However, if you ask me, the year’s best special effect is Caesar, the protagonist from Rise of the Planet of the Apes. The movie posters may have fooled you into thinking that this was a James Franco film, but nobody leaving the cinema left with that impression. The movie belongs to the ape who would lead the revolution against his human oppressors. I should be entirely honest here, and concede that the special effects are not perfect of themselves – there are several shots where it seems that monkeys seem a little too smooth or slick, and stray into what must be a primate uncanny valley. While these moments are few and far between, it’s unlikely to fool the audience into thinking Caesar or his companions were played by classically-trained monkey thespians.

That’s not what I meant when I described Caesar as the year’s best special effect. After all, a movie doesn’t succeed or fail based solely on its technical merit. There’s a reason that King Kong remains a classic, even if nobody watching it thinks that they’re watching a real giant monkey. If that were the case, I don’t think anyone would have any criticisms of Avatar, which remains one of the benchmarks of the application of technical skill in modern movie special effects. What makes Caesar so compelling lies beyond the pixels on the screen, past any attempts to convince us he’s a real monkey, but instead in the way the movie convinces us that Caesar is a real character.

I don’t know enough about the motion-capture process to comment on whether Andy Serkis deserves an acting nomination for his work here. I don’t know how the credit what we see on screen can be fairly divided between Serkis and the WETA technicians who brought the monkey life. I will, however, commend both for their work, because Caesar manages to be that rare movie special effect who transcends mere spectacle and engages with the audience as a character in his own right. It’s a very tough thing to transcend the uncanny valley and the skepticism of movie-goers, but Caesar manages to do that.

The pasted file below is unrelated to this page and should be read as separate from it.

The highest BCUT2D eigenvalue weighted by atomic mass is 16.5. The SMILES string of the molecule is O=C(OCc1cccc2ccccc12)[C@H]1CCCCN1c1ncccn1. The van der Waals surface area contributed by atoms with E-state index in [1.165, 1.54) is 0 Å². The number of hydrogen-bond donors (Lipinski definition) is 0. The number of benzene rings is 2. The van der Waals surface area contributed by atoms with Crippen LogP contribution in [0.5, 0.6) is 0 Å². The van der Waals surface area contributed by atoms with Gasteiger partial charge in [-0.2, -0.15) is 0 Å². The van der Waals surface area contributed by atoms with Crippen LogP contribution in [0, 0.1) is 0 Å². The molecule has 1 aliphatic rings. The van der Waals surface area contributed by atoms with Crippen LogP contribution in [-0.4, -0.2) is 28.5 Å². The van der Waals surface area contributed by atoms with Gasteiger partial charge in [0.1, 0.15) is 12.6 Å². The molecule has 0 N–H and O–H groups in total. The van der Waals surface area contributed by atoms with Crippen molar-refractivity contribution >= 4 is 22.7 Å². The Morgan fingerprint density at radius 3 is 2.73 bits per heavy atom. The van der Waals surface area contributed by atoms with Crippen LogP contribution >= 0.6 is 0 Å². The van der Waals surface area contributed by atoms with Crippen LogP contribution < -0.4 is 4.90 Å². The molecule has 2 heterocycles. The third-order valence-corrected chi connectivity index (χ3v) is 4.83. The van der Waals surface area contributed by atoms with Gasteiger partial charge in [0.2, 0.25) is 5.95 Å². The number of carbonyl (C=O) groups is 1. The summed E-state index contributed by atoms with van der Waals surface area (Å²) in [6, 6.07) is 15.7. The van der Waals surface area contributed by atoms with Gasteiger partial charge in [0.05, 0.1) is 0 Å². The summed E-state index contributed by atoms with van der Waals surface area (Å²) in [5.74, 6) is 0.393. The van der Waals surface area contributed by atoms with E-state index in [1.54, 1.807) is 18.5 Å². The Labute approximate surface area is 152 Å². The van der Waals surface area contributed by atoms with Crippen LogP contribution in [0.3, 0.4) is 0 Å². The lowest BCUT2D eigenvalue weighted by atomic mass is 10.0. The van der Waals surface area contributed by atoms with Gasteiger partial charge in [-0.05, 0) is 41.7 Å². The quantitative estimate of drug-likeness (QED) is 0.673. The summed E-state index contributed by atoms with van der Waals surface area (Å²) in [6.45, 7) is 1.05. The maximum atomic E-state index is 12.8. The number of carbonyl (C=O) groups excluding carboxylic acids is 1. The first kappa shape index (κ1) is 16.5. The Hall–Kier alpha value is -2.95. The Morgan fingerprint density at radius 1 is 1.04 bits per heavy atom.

Without a conventional actor, and without dialogue or human mannerisms, Serkis and the team manage to communicate effortlessly with the audience. This establishes Caesar himself as part of a rare and distinguished breed among movie-goers, placing him with the original King Kong, or Nosferatu, or Pixar’s Wall-E as a character who feels more human than the vast majority of movie protagonists. I’d dare say that Caesar feels like a more fully-realised character than most of the year’s leading roles. It’s rare to find that sort of development in a major movie blockbuster, so it seems especially strange to find it in a computer-rendered character.

I think Rise of the Planet of the Apes might be the new movie I’ve watched most this year. I saw it twice in the cinema, to be sure that I hadn’t simply been hustled the first time – distracted by the flash and substance. I watched it on video again, and it is currently scheduled (coincidentally) to be the annual Christmas movie, one of the rare Christmas chores delegated to my good self. And I think a lot of that charm rests with Caesar himself.

I’m counting down my top twelve films of 2011, one a day. Here’s the list so far:

12.) Rango

11.) The Guard

10.) Super 8

09.) The Adjustment Bureau

08.) True Grit

07.) Rise of the Planet of the Apes

06.) Black Swan

05.) Thor

04.) Midnight in Paris

03.) The Artist

02.) Tinker Tailor Soldier Spy

01.) Drive

You might also like our other end/start-of-year pieces: